GREENVILLE, N.C. (WITN) - Tuesday evening, the halls of ECU's Belk building became the training grounds for ECU police officers practicing the response they would conduct in the event of an active shooter situation.
The annual force-on-force training is conducted using mock weapons that are the same size and weight as the guns used by law enforcement and puts officers in a situation where they must face a staged shooter.
Extreme effort is put into heightening the realism of the experience as well, with officers wearing special masks and throat guards that serve as protection during the drill, as well as an obstacle. The tight-fitting masks and goggles mimic stress by slightly restricting breathing and sight, increasing the adrenaline inside the body.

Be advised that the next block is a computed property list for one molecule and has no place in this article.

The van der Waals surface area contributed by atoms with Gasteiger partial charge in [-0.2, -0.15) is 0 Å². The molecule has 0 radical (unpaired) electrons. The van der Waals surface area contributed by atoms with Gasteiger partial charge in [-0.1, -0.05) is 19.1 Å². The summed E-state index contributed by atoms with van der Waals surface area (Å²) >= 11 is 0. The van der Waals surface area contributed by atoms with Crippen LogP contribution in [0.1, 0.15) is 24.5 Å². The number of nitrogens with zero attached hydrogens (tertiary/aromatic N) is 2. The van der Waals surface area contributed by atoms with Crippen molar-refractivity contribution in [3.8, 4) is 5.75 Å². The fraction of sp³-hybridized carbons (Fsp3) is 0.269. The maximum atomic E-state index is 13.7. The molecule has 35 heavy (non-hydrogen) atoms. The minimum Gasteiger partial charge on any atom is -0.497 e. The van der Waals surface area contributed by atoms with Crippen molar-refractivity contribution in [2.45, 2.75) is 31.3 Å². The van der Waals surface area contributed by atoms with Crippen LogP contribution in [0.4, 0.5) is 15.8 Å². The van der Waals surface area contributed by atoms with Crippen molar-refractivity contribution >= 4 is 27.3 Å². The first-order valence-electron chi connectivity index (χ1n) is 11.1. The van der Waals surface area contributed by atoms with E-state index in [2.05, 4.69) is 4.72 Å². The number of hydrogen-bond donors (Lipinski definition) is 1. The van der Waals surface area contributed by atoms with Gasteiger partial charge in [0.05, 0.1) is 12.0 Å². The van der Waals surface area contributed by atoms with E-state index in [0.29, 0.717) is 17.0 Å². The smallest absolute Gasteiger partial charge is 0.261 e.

According to Lt. Chris Sutton of the ECU Police Department, "These are some of the exact same things that the body experiences when confronted with a critical threatening situation. So using these types of training techniques, our officers get as close of an experience to what it's like to face an active shooter, as to what it would be like in the field."
This year's training also featured a course on how to stop or minimize bleeding in people who have been shot, with a particular focus on treating arms and legs.
Overseeing the training was Dr. Eric Toschlog, the Trauma Medical Director at Vidant Medical Center who said, "The thrust of this course is to show these police officers and other personnel how to stop bleeding, primarily through the application of a tourniquet and packing open wounds."
Exercises for the ECU officers will continue all week long at the Belk building with the training itself being carried out at night.